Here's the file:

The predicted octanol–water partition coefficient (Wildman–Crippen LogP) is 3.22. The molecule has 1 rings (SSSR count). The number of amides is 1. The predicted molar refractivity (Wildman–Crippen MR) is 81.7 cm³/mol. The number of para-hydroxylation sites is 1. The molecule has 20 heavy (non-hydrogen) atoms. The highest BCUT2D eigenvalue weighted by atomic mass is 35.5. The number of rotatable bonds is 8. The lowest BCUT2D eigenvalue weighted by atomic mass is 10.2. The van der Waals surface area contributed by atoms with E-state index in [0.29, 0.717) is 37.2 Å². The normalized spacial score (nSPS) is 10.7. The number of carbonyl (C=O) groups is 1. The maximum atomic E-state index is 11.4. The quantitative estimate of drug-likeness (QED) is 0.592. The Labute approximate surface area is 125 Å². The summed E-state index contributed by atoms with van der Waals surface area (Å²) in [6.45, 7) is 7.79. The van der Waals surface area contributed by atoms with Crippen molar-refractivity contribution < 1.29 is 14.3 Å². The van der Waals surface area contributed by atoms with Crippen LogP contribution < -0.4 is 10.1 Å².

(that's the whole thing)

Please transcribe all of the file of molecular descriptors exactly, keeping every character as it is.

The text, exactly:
The predicted octanol–water partition coefficient (Wildman–Crippen LogP) is 3.22. The molecule has 1 rings (SSSR count). The number of amides is 1. The predicted molar refractivity (Wildman–Crippen MR) is 81.7 cm³/mol. The number of para-hydroxylation sites is 1. The molecule has 20 heavy (non-hydrogen) atoms. The highest BCUT2D eigenvalue weighted by atomic mass is 35.5. The number of rotatable bonds is 8. The lowest BCUT2D eigenvalue weighted by atomic mass is 10.2. The van der Waals surface area contributed by atoms with E-state index in [0.29, 0.717) is 37.2 Å². The normalized spacial score (nSPS) is 10.7. The number of carbonyl (C=O) groups is 1. The maximum atomic E-state index is 11.4. The quantitative estimate of drug-likeness (QED) is 0.592. The Labute approximate surface area is 125 Å². The summed E-state index contributed by atoms with van der Waals surface area (Å²) in [6.45, 7) is 7.79. The van der Waals surface area contributed by atoms with Crippen molar-refractivity contribution < 1.29 is 14.3 Å². The van der Waals surface area contributed by atoms with Crippen LogP contribution < -0.4 is 10.1 Å².